The dark side of diabetics

PHOTO: Gallo Images/Getty Images
PHOTO: Gallo Images/Getty Images

“You have diabetes.” Hearing these words and getting to grips with the risks and possible complications of the condition can seem overwhelming – and on top of coping with the physical challenges you may well develop depression or other mental disorders as a result of the stress and strain.

In honour of November being World Diabetes Month, we take a look at what this all means and how you can cope.  

Depression is common in patients with diabetes, particularly those with poorly controlled diabetes, says Dr Bavi Vythilingum, a psychiatrist at Akeso Clinic Kenilworth in Cape Town.

 “Anxiety disorders are also common, including panic disorder and post-traumatic stress disorder (PTSD), which is sometimes related to the stress of medical complications,” she adds.  “Anxiety symptoms can overlap with hypoglycaemia or low blood sugar.

“Younger patients with diabetes, particularly those with type 1 diabetes, are also at risk of developing acting-out behaviours and eating disorders.  Adolescence is a time of rebelling and testing limits. Many adolescents with diabetes express this by becoming non-compliant. It’s important to be aware of this so it can be detected as well as understood and managed appropriately.”

In an article titled Diabetes and Depression: A devastating duo, mental health advocate Zane Wilson points out that studies have shown people with diabetes have a greater risk of depression – although depression is not generally listed as a complication of diabetes.”

Signs of psychological problems

Dr Vythilingum says poor diabetic control, withdrawal, anger and irritability, stopping or refusing treatment and failure to stick to the advised diet can all be signs of psychological illness as a result of diabetes.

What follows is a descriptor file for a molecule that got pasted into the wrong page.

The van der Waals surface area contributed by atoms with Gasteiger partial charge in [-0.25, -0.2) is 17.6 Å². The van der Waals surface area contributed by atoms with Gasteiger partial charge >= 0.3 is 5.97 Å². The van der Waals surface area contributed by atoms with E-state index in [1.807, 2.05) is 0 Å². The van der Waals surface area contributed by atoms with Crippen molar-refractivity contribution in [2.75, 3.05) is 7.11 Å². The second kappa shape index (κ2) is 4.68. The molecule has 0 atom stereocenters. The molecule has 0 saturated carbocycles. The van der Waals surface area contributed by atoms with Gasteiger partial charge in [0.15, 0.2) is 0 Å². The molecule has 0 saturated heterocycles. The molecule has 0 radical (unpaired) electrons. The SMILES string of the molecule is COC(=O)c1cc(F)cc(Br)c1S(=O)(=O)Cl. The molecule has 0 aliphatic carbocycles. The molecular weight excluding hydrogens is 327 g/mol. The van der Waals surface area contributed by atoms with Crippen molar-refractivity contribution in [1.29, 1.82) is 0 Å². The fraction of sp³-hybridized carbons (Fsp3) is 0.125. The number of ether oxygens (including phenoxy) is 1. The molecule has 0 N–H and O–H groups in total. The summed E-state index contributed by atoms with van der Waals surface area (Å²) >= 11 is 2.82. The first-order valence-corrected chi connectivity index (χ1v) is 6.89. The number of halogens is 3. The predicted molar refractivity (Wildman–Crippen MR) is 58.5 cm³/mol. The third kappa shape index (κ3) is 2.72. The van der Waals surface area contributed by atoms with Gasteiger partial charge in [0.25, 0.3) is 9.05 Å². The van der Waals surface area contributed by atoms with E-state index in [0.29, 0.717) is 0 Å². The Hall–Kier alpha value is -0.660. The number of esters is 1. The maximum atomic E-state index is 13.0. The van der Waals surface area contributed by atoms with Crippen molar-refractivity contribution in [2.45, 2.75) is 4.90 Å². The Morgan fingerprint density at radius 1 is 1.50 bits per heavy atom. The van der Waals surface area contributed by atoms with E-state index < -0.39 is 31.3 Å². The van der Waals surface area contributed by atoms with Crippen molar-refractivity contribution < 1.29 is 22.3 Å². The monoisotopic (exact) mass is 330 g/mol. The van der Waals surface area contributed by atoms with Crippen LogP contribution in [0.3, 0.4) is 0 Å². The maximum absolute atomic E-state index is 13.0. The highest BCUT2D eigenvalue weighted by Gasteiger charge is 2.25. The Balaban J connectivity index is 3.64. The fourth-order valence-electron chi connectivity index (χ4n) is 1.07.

“Being supportive and non-judgmental and suggesting and facilitating that the person seeks professional help can go a long way to help a patient in trouble,” she says.

Eating disorders

Binge-eating disorders can lead to a high Body Mass Index (BMI), which is a risk for diabetes. “Any eating disorder impacts on diabetic control,” Dr Vythilingum stresses.

“One study found as many as 31 percent to 40 percent of women between the ages of 15 and 30with type 1 diabetes have eating behaviours, including binging and purging. This places them at high risk of hyper and hypoglycaemia and long-term complications of diabetes. 

“The necessary focus on eating, blood sugar and symptom control places diabetics at risk of eating disorders as well as for anxiety disorders.”


“Sometimes diabetics can be viewed as weak, unfit and unhealthy. This is part of the stigma of the illness. They are often judged on what they eat and what they weigh and are blamed for their illness. There is the perception that they didn’t diet or exercise, so it’s their fault that they have diabetes,” Dr Vythulingum adds.

This should not deter diabetics from trying to manage their condition. “It doesn't matter if you make mistakes or don't get your treatment perfect - as long as you don't give up. Also, seek support – Diabetes Support South Africa ( is a good source of information and support,” she concludes.

Psychological therapy is also key. It helps contribute to a healthy mind and positive outlook.

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